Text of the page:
So as we talked, I remember we don’t ask for this pain and trauma. Yet, we still persisted in lieu of all this across the diaspora. I also came to really realize that the work I engage in is in response to this rage. It was a reminder that I work to highlight our humanity because I care. I’m using that anger as a reminder that our humanity demand we belong in all spaces fairly and equally. If I didn’t care I wouldn’t be half the writer I am today.
The next thing I have and still continue to struggle with is frustration. My frustrations with the performative allyship that came and went. As well as words of support but zero details on how they will change their racist (not discriminatory, racist) systems to be more equitable left me tired.
Again, I know we know it’s legitimately frustrating. To quote my therapist: If you can’t change a baby’s mind, do you think you can change the mind of grown adults? Yo, that was a moment as I found myself silent during our video chat. You can’t teach or demand change from people whom don’t care to do so. Why waste that energy on them?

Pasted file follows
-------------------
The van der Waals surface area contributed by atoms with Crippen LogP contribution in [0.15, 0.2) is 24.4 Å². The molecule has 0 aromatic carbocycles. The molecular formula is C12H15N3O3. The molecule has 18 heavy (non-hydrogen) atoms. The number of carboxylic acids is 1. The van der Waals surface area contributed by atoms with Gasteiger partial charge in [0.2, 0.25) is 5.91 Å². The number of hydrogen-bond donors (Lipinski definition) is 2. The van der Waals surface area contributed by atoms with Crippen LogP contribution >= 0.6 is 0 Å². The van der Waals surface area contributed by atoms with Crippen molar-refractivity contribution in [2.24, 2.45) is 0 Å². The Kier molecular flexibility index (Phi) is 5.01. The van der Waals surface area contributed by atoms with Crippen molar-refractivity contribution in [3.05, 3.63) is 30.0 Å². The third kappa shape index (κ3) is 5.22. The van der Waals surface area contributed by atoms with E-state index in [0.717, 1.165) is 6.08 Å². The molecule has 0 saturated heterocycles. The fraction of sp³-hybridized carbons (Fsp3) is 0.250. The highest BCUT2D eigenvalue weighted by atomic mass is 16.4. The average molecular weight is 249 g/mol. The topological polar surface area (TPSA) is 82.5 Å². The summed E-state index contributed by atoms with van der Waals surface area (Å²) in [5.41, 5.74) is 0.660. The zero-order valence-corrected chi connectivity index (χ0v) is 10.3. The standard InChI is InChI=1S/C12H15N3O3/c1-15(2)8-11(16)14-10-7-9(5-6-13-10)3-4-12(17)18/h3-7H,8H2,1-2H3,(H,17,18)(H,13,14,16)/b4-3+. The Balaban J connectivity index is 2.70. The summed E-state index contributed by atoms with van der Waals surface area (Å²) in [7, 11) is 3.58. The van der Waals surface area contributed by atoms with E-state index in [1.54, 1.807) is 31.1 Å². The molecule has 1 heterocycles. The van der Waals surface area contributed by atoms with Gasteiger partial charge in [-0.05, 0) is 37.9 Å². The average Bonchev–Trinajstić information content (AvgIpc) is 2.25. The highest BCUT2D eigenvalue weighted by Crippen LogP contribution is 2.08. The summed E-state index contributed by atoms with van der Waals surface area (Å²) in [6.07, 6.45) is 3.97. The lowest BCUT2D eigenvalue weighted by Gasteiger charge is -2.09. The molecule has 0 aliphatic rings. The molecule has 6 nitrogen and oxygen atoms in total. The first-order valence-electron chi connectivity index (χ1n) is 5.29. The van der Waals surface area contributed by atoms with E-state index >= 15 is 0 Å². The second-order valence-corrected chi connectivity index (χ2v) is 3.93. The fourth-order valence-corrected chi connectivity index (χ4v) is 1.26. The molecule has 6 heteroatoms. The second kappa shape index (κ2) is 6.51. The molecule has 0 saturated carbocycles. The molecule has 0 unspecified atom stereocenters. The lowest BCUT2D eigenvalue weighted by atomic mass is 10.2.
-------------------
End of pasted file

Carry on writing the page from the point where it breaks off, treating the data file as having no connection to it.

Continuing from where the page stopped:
My frustrations were a big one for me, I took a step back. I reassessed my work and relationships with everything. I never compromised my values and choose to not respond to white guilt. Over time, I have found myself working and connecting with new people and platforms. People who actually give a damn about marginalized voices in spaces that are painfully homogenous. If not for the clarity and reflection my sessions provided me, I honestly don’t believe I would’ve been responsive to these connections I have now.